In the Cain and Abel story, the conflict reaches its crisis as sacrifices are being made to Yahweh. We're told that Yahweh found Abel's animal sacrifice more pleasing than the first fruits of the harvest that Cain offered. This seems unfair and even historically regressive if we think of an agricultural civilization as an advance over a nomadic one. The crucial issue here, however, is not the author's preference for shepherding over farming. The real issue -- of which the ancients were necessarily more aware than we -- is that blood sacrifices "worked" whereas those that involved no ritual slaughter often did not. In the Cain and Abel story, a bloodless sacrifice failed to resolve the rivalry between the two brothers in the same way that the London hanging in Patmore's poem failed to resolve the rivalry between the two spectators who had "disputed places" and left the hanging "with murderous faces." In both cases, and in others, the way to find out what the purpose of the sacrifice was is to notice what happened when it failed. The purpose of sacrifice is to prevent what happens when it fails. The one thing that can be said with utter certainty is that Cain's bloodless offering failed to extinguish his resentment. Like all sacrifices that fail, it exacerbated the tensions it was incapable of dissolving. In the end, the Cain and Abel story provides a parable of the sacrificial dilemma with which the Israelites would wrestle for centuries and with which we are still confronted. Under the cumulative pressure of the biblical revelation, the sacrificial system fails, beginning with its most abominable form, human sacrifice. But attempts to abandon the sacrificial system too abruptly deprive the society in question of its only effective ritual for curing itself of the tensions to which mimetic desire inevitably lead. When the Bible says that Abel's blood sacrifice was pleasing to God, it means that it was religiously and socially effective, whereas Cain's bloodless sacrifice was not.

There is, I feel, a tragic aspect to the story of Cain, similar in many ways to the tragedy that surrounded the life of the biblical Moses. Cain renounced the sacrificial underpinnings of religious and cultural life too casually. His ritual innovation was driven by no discernible moral or religious scruple. Lacking that motivation, his renunciation of sacrifice was accompanied by no heightened sense of moral and religious responsibility. To dispense with sacrificial systems without accepting greater moral and religious responsibility is to follow Cain down a dark road that, in the Bible, led in five generations to Lamech, who declares:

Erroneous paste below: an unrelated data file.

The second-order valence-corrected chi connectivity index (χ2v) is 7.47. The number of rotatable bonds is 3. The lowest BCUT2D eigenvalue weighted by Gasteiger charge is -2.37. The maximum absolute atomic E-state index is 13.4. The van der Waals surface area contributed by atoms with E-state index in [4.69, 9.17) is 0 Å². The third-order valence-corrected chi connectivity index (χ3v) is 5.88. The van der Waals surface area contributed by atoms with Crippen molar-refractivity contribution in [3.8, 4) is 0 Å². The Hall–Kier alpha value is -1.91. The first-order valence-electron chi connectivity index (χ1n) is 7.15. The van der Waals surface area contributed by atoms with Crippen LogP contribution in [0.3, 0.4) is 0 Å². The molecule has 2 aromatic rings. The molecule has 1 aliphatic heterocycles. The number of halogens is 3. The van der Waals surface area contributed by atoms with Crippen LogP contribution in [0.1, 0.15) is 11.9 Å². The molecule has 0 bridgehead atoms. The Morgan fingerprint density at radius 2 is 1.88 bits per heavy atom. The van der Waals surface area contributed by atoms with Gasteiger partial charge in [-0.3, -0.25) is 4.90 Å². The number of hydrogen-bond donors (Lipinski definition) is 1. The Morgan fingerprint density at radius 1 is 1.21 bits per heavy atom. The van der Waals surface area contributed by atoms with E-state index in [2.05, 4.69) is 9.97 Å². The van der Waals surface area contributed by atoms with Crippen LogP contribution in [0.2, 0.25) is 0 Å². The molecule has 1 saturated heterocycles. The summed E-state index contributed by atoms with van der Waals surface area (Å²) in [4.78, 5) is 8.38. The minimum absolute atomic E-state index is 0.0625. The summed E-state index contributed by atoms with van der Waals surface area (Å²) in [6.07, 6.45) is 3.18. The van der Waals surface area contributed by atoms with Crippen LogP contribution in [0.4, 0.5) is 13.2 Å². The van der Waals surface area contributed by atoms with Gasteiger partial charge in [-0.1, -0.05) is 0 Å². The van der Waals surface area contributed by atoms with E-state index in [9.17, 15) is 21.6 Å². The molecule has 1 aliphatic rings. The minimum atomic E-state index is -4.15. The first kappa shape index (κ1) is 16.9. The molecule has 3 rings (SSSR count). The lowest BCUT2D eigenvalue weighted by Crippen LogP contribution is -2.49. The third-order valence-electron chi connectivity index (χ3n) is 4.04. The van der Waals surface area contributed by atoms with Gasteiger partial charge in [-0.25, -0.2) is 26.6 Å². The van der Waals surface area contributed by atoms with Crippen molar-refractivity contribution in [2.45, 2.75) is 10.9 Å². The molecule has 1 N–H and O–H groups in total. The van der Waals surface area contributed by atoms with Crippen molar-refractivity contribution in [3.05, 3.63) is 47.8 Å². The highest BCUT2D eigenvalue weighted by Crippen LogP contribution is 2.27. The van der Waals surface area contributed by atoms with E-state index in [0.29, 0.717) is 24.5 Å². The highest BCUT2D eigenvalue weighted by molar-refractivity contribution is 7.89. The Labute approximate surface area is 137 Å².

I killed a man for wounding me,
a boy for striking me.
Sevenfold vengeance for Cain,
but seventy-sevenfold for Lamech. (Gen. 4:23-24)
The story of Cain shows what the history of the twentieth century shows, namely, that if we dispense with the sacrificial structures upon which religion and culture have for so long depended without at the same time renouncing the mimetic passions that made these structures necessary in the first place, then sooner or later we will become murderers. Does this mean that we must tolerate existing sacrificial structures that we find morally offensive? Emphatically not. It was Nietzsche who argued -- against the biblical tradition -- that we must summon the resolve to perform acts of sacrificial violence for which we may feel a moral repugnance. It is crucial to note that Cain does not renounce the sacrificial conventions of his day as morally repugnant and religiously meaningless, as do the later Hebrew prophets. There is ample biblical warrant for believing that humanity can learn to live without its sacrificial apparatus, and it seems to me that the pace at which we should try to do so ought always to be determined by genuine moral or religious promptings. Only in light of such promptings can we be reasonably confident that the effort required to live with fewer sacrificial structures will be made. For if we are to live without such structures, we will have to be able to renounce conflictual desires and abstain from the kind of social melodramas whose worst consequences the sacrificial system averts.

As obvious as it is, it has often been overlooked that the story of Cain revolves around the anthropological problem of sacrifice, just as the story of the fall revolves around the anthropological issue of mimetic desire and mimetic rivalry. Like many of the Bible's major themes, however, it is only as these themes recur ever and again throughout the Bible that one begins fully to realize their centrality. The story of Cain, for instance, doesn't really become fully intelligible until we get to the story of Abraham and Isaac. So let me turn to that.

1. For a related discussion, see Robert G. Hamerton-Kelly, Sacred Violence: Paul's Hermeneutic of the Cross (Minneapolis: Fortress, 1992), 88-119, and Gans, The End of Culture, 190-202.